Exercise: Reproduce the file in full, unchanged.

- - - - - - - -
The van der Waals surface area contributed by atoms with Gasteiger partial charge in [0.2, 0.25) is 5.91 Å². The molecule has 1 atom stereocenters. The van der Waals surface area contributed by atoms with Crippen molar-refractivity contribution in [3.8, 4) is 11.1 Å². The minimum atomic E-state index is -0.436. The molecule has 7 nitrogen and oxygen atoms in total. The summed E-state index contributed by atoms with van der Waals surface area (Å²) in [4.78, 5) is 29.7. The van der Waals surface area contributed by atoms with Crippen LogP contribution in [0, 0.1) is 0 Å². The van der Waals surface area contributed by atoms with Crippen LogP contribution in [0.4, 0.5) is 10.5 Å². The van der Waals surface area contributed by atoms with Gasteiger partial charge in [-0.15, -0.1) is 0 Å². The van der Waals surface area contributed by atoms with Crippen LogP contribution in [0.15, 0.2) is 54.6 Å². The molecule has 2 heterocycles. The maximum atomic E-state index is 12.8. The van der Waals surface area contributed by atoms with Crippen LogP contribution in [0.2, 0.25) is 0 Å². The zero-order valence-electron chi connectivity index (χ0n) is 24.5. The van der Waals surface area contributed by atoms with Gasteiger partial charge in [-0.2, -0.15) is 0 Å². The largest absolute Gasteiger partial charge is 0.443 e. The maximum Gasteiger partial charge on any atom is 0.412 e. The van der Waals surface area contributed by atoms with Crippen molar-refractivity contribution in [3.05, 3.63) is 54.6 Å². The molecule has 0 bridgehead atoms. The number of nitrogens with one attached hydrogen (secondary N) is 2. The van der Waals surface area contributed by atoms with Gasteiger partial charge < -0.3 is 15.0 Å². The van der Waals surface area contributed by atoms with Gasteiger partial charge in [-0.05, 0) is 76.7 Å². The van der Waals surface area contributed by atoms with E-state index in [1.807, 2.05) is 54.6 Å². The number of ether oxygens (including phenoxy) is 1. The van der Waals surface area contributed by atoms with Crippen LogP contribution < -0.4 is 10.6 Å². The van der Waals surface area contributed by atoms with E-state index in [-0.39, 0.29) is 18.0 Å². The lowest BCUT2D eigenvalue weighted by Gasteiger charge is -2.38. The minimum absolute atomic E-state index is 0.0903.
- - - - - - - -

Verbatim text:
The van der Waals surface area contributed by atoms with Gasteiger partial charge in [0.2, 0.25) is 5.91 Å². The molecule has 1 atom stereocenters. The van der Waals surface area contributed by atoms with Crippen molar-refractivity contribution in [3.8, 4) is 11.1 Å². The minimum atomic E-state index is -0.436. The molecule has 7 nitrogen and oxygen atoms in total. The summed E-state index contributed by atoms with van der Waals surface area (Å²) in [4.78, 5) is 29.7. The van der Waals surface area contributed by atoms with Crippen LogP contribution in [0, 0.1) is 0 Å². The van der Waals surface area contributed by atoms with Crippen LogP contribution in [0.4, 0.5) is 10.5 Å². The van der Waals surface area contributed by atoms with Gasteiger partial charge in [-0.15, -0.1) is 0 Å². The van der Waals surface area contributed by atoms with Crippen LogP contribution in [0.15, 0.2) is 54.6 Å². The molecule has 2 heterocycles. The maximum atomic E-state index is 12.8. The van der Waals surface area contributed by atoms with Crippen LogP contribution in [0.2, 0.25) is 0 Å². The zero-order valence-electron chi connectivity index (χ0n) is 24.5. The van der Waals surface area contributed by atoms with Gasteiger partial charge in [-0.2, -0.15) is 0 Å². The largest absolute Gasteiger partial charge is 0.443 e. The maximum Gasteiger partial charge on any atom is 0.412 e. The van der Waals surface area contributed by atoms with Crippen molar-refractivity contribution in [3.05, 3.63) is 54.6 Å². The molecule has 0 bridgehead atoms. The number of nitrogens with one attached hydrogen (secondary N) is 2. The van der Waals surface area contributed by atoms with Gasteiger partial charge < -0.3 is 15.0 Å². The van der Waals surface area contributed by atoms with Gasteiger partial charge in [-0.05, 0) is 76.7 Å². The van der Waals surface area contributed by atoms with E-state index in [1.807, 2.05) is 54.6 Å². The number of ether oxygens (including phenoxy) is 1. The van der Waals surface area contributed by atoms with Crippen LogP contribution < -0.4 is 10.6 Å². The van der Waals surface area contributed by atoms with E-state index in [-0.39, 0.29) is 18.0 Å². The lowest BCUT2D eigenvalue weighted by Gasteiger charge is -2.38. The minimum absolute atomic E-state index is 0.0903.